Exploring the effects of a high-fidelity environment on nursing students’ confidence and performance of CPR
evidence and practice    

Exploring the effects of a high-fidelity environment on nursing students’ confidence and performance of CPR

Chris Mather Senior Lecturer in Advanced Practice, School of Nursing and Allied Health, Liverpool John Moores University, Liverpool, England
Rosie McCarthy Senior Lecturer in Advanced practice, School of Nursing and Allied Health, Liverpool John Moores University, Liverpool, England

Why you should read this article:
  • To familiarise yourself with the use of simulation scenarios in healthcare education

  • To enhance your knowledge of how simulation enables nursing students to practice clinical skills in a safe environment

  • To understand the effects that simulation can have on nursing students’ confidence in undertaking clinical skills

Background Simulation is often used in healthcare education because it enables students to practise clinical skills in a safe environment where mistakes can occur without the risk of patient harm. Simulation can involve varying levels of fidelity (realism), ranging from low fidelity (for example, using role play) to high fidelity (for example, using sophisticated technology such as augmented or virtual reality).

Aim To investigate if a high-fidelity simulation environment improves confidence and the performance of cardiopulmonary resuscitation (CPR) in first-year undergraduate adult nursing students.

Method This small pilot study involved a sample of 15 participants who were randomised into an intervention group (n=7) and a control group (n=8). The control group received teaching and were tested on the skill of CPR using a manikin in a medium-fidelity simulation scenario in a modified classroom environment, while the intervention group received the same teaching, testing and simulation scenario but in a high-fidelity ‘immersion suite’. Quantitative data were collected using a pre-intervention and post-intervention self-report confidence questionnaire and from performance data generated by the Laerdal Medical ‘Little Anne’ manikin QCPR software.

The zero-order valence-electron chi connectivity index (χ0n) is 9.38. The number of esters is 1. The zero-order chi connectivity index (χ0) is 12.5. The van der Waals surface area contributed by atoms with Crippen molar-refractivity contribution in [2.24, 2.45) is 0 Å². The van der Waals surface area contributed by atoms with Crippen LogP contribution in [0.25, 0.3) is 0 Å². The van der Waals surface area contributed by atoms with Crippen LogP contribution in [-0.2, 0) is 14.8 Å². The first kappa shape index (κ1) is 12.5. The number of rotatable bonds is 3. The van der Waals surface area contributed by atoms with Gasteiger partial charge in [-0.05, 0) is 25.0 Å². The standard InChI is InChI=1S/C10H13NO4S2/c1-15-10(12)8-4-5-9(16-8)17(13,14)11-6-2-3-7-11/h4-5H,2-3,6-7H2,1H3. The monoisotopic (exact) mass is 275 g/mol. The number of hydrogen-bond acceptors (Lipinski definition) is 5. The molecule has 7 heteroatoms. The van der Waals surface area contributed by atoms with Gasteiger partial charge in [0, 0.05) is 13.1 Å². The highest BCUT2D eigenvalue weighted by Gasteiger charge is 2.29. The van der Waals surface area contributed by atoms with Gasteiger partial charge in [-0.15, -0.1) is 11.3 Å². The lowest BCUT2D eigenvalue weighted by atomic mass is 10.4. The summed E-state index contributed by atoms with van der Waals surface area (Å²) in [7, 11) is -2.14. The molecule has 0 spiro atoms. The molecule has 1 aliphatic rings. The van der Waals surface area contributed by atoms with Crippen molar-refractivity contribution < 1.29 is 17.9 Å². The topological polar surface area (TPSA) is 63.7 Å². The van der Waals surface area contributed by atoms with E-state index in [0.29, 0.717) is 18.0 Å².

Results Overall, there were no statistically significant improvements in performance metrics for the intervention group compared with the control group. Both groups reported overall improvements in confidence regarding their knowledge and skills in managing a critically ill patient, but these results were not deemed to be statistically significant.

Conclusion The results of this study indicate that the use of simulation increases nursing students’ confidence in undertaking CPR, but that a high-fidelity simulation environment does not necessarily improve their performance of CPR.

Nursing Standard. doi: 10.7748/ns.2021.e11564

Peer review

This article has been subject to external double-blind peer review and checked for plagiarism using automated software

Correspondence

chrismather18@hotmail.com

Conflict of interest

None declared

Mather C, McCarthy R (2021) Exploring the effects of a high-fidelity environment on nursing students’ confidence and performance of CPR. Nursing Standard. doi: 10.7748/ns.2021.e11564

Published online: 27 January 2021

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